A fourth order MASH modulator similar to that depicted in FIG. 3 was implemented, achieving 600 psec. operation, using a synthesizable approach with one pipeline stage for every four-bit adder. Such a fourth order MASH modulator corresponds to a serial modulator operating at 6.6 GHz. While the design consumes slightly greater silicon area, it consumes less power, since fewer registers must run at such high frequency. Furthermore, much of the computation can be performed at significantly lower frequency than in the case of a serial modulator, further easing the design effort, consuming less power, and increasing process margin (fast logic is still required for selecting the final output).

The parallel MASH modulator offers the greatest promise for implementing all-digital RF transmitters. However, the invention is not limited to this field of application. In general, the embodiments of a parallel MASH modulator are widely applicable in high-speed digital signal processing, such as in fractional phase locked loop (PLL) circuits, where a MASH modulator is often used to noise shape the spectrum of the PLL.

The present invention may, of course, be carried out in other ways than those specifically set forth herein without departing from essential characteristics of the invention. The present embodiments are to be considered in all respects as illustrative and not restrictive, and all changes coming within the meaning and equivalency range of the appended claims are intended to be embraced therein.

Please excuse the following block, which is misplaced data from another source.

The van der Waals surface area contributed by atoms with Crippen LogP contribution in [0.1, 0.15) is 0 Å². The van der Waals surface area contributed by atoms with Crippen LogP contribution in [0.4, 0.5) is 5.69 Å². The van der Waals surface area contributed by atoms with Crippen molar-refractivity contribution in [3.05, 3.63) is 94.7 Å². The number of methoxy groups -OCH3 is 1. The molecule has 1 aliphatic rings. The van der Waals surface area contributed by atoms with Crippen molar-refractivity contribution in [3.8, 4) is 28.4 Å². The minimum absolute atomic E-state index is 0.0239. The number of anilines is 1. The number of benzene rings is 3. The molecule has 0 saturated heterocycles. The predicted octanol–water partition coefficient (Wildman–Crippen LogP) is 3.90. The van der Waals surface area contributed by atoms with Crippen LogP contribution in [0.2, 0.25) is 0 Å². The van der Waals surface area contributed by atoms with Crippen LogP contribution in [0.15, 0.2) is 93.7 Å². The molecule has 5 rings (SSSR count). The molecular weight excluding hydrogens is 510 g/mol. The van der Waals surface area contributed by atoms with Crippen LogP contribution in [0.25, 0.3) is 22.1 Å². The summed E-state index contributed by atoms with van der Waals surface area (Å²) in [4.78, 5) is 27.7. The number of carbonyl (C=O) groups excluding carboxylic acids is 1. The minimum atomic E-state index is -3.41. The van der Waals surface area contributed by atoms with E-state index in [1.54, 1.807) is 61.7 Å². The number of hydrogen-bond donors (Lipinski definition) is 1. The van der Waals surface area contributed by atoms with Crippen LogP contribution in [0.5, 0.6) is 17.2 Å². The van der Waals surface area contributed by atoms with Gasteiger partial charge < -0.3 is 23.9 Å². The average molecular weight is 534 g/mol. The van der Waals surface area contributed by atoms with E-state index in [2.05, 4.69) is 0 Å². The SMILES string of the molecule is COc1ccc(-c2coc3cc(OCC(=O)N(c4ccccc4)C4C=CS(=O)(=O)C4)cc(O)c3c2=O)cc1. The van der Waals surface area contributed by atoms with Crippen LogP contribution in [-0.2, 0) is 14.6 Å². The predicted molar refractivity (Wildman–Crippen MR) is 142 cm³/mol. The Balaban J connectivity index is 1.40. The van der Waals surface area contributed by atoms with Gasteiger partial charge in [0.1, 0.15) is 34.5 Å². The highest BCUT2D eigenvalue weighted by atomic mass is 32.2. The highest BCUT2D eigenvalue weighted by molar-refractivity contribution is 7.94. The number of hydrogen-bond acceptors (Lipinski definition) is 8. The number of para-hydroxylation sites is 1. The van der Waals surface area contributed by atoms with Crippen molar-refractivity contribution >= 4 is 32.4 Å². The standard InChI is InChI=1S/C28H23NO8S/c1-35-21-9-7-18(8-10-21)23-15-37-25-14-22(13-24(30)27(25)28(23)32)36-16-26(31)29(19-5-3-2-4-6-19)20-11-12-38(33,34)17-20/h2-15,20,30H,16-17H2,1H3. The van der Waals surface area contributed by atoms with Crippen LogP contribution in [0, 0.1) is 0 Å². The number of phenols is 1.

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Referenced by
Citing PatentFiling datePublication dateApplicantTitle
US8421660 *Nov 25, 2011Apr 16, 2013Hong Kong Applied Science & Technology Research Institute Company., Ltd.Configurable cascading sigma delta analog-to digital converter (ADC) for adjusting power and performance
US20130063293 *May 30, 2012Mar 14, 2013Mstar Semiconductor, Inc.Parallel Multibit Digital-to-Digital Sigma-Delta Modulation
Classifications
U.S. Classification341/143, 341/155
International ClassificationH03M3/00
Cooperative ClassificationH03M7/302
European ClassificationH03M7/30B1S4
Legal Events
DateCodeEventDescription
Sep 7, 2010ASAssignment
Owner name: ST-ERICSSON SA, SWITZERLAND
Free format text: ASSIGNMENT OF ASSIGNORS INTEREST;ASSIGNORS:HOSSAIN, RAZAK;POZSGAY, ANDRAS;SIGNING DATES FROM 20100720 TO 20100727;REEL/FRAME:024942/0641